Thursday, March 31, 2016

Lavazza: Turin coffee out of this world

Up your hand if you love Italian coffee?
Lavazza logo
How many brands of Italian coffee do you know?

Stop for a moment and think about Italians, their love for coffee and you will quickly understand how easily you can make any Italian feel at home just by offering the right cup of espresso ;)

As for you, no matter where you are, look around and chances are, you will see some Turin coffee brand. That's because after cars, sport, fashion, aperitifs and chocolate, Turin is also THE coffee trend-setting city of Italy and one of the Turin coffee brands you might happen to like and find everywhere is Lavazza

Lavazza story started in Turin at the end of 19th century, so old our local passion for coffee blends is. After all though, it shouldn't come as a surprise given our long history of coffee and chocolate houses you can still visit these days.
Back in 1894, in Via San Tommaso 10, Luigi Lavazza bought a small drogheria - the grandmother of our contemporary grocery stores, where you could buy lose spices, teas, coffees and everything else you actually needed, concerning foods and household products, just in a family owned scale. 

Via San Tommaso 10, Turin today: Lavazza coffee shop and restaurant
This is still a Lavazza location, right downtown and you can drop in for a coffee, lunch or dinner after your shopping or visiting a museum; as for the company, it is still run by the 3rd and 4th generations of the Lavazza family!!

Following his passion for coffee, Luigi studied the different coffee plants and aromas and was the first one in Italy to create coffee blends to best satisfy his customers. Even today, we still drink Lavazza coffee blends that present great balance and unique flavors.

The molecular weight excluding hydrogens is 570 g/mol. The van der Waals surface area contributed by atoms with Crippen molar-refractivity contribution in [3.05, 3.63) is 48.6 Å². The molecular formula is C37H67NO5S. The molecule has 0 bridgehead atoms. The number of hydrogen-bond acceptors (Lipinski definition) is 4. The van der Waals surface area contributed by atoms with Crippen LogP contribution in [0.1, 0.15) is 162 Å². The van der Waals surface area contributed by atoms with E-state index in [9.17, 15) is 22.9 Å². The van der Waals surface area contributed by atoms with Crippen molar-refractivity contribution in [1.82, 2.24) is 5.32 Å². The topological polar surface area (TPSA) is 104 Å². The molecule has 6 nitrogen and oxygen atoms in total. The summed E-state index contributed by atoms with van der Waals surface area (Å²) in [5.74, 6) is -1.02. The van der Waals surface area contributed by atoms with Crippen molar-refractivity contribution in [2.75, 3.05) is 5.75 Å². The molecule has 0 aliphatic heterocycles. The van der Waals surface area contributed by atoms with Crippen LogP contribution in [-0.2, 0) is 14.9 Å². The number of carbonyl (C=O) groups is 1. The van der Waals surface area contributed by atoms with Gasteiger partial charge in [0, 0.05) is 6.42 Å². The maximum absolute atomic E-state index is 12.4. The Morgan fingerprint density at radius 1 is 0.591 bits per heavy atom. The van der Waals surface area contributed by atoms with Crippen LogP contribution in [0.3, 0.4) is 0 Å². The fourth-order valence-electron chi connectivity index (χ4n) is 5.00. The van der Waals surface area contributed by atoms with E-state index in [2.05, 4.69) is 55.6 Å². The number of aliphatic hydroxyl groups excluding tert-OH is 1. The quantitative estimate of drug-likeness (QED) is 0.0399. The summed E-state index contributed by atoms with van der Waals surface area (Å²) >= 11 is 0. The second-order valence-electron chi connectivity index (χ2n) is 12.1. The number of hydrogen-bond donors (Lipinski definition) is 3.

The Lavazza company was registered in 1927 in Turin and around the same years, a two layer paper was introduced in the packaging to keep the coffee fragance and allow consumers to buy larger quantities and coffee to keep at their homes.
In fact, these were the same years Italians could buy a coffee pot to make "an espresso as good as the coffee shop one" thanks to the Bialetti moka (also from Piedmont!).

In 1946, after  WWII and the coffee embargo, the Lavazza sons decided to sell coffee in packages  -like those we buy today, instead of lose coffee, as they had done up that time. 1950 marked the arrival of the coffee vacuum sealed tins that allowed for a longer lasting aroma and a broader distribution.
In the 1950s, all the roasting process was completed in the Turin headquarters thanks to a highly innovative system that produced more than 40,000 kg (88,185 lb) of coffee a day. The Lavazza coffee cup was literally on top of Italy!
In 1959 Lavazza dec (decaf) was launched) and in 1965, the largest roasting plant in Europe was opened in the Turin suburb.

To come out of the economical crisis Italy was going through, in 1971 Lavazza designs the new vacuum sealed coffee pack, the new version of that old double layer pack that in the late 1920s had allowed many Italian families to stock up coffee.

Lavazza Rossa was the first blend to be sold in the new pack

The Luigi Lavazza Center for Research and Coffee studies was also opened in 1979 and it is still the largest coffee academy for the training and innovation of the espresso culture in the world.
In 1982, the first Lavazza subsidiary opened in France and Lavazza Ltd. opened in London in 1990 after the launch of the first coffee machine to use coffee capsules.
1992 marks the beginning of the Lavazza calendars and the production of the first one is given to Helmut Newton who highlights the relationship between the company and coffee.

In 2004, the Lavazza Foundation was born to improve living conditions in coffee growing countries. In the same year, the Lavazza Blue system arrived in many offices to allow all workers to enjoy their "heaven in a cup" - the first Lavazza slogan "Lavazza il paradiso in tazza".

Lavazza break for Italian astronaut Capt. Samantha Cristoforetti in the space station
A consistent commitment for sustainability and environmental engagement has been leading Lavazza up to the 2015 challenge: allowing Italian astronaut Samantha Cristoforetti to enjoy her espresso high up in the outer space. How else could she have ever survived for 6 months without a drop of coffee worth this name??

So, yes, here in Turin, we're rather proud of our brands, products and national symbols, and if our Unesco Wine districts, chocolate, cars and history weren't strong enough to pull you over, we're sure our coffee will irresistibly convince you to enjoy an espresso cup in one of our elegant piazzas ;)

Even though you can taste it everywhere, coffee like wine must be drunk where it's made, come to Turin and ... taste more :D


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